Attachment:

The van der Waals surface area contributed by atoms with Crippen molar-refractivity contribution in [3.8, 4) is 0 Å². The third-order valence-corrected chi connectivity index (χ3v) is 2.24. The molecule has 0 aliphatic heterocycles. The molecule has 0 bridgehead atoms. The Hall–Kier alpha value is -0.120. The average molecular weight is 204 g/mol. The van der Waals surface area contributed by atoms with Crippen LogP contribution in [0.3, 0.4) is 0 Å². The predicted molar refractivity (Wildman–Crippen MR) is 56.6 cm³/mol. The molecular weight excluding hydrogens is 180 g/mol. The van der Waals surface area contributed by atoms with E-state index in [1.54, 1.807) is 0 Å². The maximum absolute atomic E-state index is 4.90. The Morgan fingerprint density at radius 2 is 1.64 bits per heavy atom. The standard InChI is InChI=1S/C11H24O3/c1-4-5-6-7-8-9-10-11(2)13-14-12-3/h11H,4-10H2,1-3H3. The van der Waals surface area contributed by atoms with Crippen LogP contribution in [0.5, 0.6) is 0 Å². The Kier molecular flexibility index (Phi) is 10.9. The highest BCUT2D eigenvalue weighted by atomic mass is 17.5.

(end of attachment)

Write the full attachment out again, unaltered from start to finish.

The van der Waals surface area contributed by atoms with Crippen molar-refractivity contribution in [3.8, 4) is 0 Å². The third-order valence-corrected chi connectivity index (χ3v) is 2.24. The molecule has 0 aliphatic heterocycles. The molecule has 0 bridgehead atoms. The Hall–Kier alpha value is -0.120. The average molecular weight is 204 g/mol. The van der Waals surface area contributed by atoms with Crippen LogP contribution in [0.3, 0.4) is 0 Å². The predicted molar refractivity (Wildman–Crippen MR) is 56.6 cm³/mol. The molecular weight excluding hydrogens is 180 g/mol. The van der Waals surface area contributed by atoms with E-state index in [1.54, 1.807) is 0 Å². The maximum absolute atomic E-state index is 4.90. The Morgan fingerprint density at radius 2 is 1.64 bits per heavy atom. The standard InChI is InChI=1S/C11H24O3/c1-4-5-6-7-8-9-10-11(2)13-14-12-3/h11H,4-10H2,1-3H3. The van der Waals surface area contributed by atoms with Crippen LogP contribution in [0.5, 0.6) is 0 Å². The Kier molecular flexibility index (Phi) is 10.9. The highest BCUT2D eigenvalue weighted by atomic mass is 17.5.